Johns Hopkins University, Baltimore, MD

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Stop Animal Exploitation NOW!
S. A. E. N.
"Exposing the truth to wipe out animal experimentation"

Government Grants Promoting Cruelty to Animals

Johns Hopkins University, Baltimore, MD

STEVEN S. HSIAO - Primate Testing - 2006

Grant Number: 5R01NS034086-11
Project Title: Attention and Tactile Processing in Somatosensory Cortex
PI Information: PROFESSOR STEVEN S. HSIAO, steven.hsiao@jhu.edu 

Abstract:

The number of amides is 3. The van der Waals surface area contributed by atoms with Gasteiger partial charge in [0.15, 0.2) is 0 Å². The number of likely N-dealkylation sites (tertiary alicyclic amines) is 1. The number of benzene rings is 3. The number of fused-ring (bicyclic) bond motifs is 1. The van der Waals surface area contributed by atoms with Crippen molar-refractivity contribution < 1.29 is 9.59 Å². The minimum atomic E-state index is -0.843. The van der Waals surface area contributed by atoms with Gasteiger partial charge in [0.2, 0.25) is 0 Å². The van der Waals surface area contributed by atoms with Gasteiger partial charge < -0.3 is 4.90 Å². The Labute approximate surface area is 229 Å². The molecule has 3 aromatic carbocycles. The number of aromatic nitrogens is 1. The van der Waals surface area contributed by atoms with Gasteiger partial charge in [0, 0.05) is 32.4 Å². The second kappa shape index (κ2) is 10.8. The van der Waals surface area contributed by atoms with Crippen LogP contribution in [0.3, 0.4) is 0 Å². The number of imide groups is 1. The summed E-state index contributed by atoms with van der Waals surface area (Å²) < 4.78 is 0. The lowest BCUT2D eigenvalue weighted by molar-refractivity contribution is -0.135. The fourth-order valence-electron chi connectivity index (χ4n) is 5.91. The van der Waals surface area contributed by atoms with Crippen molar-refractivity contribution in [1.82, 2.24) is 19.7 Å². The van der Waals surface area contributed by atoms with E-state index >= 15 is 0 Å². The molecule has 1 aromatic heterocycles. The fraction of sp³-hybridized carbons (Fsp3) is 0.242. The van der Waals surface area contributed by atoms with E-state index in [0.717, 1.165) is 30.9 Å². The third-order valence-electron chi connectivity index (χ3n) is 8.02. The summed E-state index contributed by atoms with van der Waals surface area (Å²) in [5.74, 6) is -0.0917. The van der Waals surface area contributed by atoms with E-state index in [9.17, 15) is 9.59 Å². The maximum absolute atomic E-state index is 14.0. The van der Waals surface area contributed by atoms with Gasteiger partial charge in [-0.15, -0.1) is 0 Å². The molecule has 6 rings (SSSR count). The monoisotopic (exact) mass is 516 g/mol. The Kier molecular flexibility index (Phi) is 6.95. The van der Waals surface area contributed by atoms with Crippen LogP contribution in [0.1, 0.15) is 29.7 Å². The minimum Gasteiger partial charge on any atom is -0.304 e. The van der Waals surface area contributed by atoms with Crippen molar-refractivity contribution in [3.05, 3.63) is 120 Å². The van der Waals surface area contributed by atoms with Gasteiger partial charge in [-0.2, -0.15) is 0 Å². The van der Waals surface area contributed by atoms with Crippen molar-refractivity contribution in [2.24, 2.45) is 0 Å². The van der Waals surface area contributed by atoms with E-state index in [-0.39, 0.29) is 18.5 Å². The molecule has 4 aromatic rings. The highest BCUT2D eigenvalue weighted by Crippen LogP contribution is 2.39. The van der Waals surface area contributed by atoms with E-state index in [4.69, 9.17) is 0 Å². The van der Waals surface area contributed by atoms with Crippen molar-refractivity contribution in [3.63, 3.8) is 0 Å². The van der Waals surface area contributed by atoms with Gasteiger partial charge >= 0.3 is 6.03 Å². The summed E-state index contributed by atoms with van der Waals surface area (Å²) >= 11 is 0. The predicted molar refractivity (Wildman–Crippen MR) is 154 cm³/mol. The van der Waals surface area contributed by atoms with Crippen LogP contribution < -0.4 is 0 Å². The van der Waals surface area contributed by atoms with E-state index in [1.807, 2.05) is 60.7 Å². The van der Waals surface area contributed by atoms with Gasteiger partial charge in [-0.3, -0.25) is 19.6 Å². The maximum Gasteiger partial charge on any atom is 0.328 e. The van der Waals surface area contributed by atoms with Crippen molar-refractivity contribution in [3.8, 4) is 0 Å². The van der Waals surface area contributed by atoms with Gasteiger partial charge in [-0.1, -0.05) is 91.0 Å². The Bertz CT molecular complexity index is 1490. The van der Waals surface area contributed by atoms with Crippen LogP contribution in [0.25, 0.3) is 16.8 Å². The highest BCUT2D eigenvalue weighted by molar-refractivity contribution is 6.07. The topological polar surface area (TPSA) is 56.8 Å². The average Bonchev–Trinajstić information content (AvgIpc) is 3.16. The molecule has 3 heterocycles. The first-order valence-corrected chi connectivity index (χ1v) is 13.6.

Funds are requested to continue our studies of how the shape is represented and processed in the somatosensory system and to determine how those representations are modulated by selective attention. In this proposal we concentrate on determining how information from multiple digits are integrated to form central representations of object shape. These studies build on our previous studies showing that many neurons in somatosensory cortex show feature selective responses to oriented bars, the selectivity is in skin centered coordinates, and the sensitivity is modulated by changes in hand conformation. From those findings we hypothesize that shape perception is based on populations of neurons integrating points of contact with the positions of the fingers. There are two (2) specific aims. The first is to investigate how the points of contact are integrated during the processing of two-dimensional (2D) shapes. In these experiments, shapes that contact multiple digits are decomposed into features that will be presented to the hand either alone or in combination with other features while the animal performs a tactile-visual matching task. This study will determine how independent views of objects are integrated across digits to form neural representations of two-dimensional (2D) objects. The study will also determine the role that attention plays in the binding of tactile features. The second aim is to determine how feature selectivity is modulated by hand conformation. In these experiments, animals will be trained to grasp three-dimensional (3D) objects with one (1) or more digits. The objects are chosen such that they span the conformational space that animals and humans use when grasping objects. These experiments will test the hypothesis that shape perception is encoded by populations of neurons with feature selective responses tuned to specific hand conformations. Experiments will be performed in primary (SI) and secondary (SII) somatosensory cortex.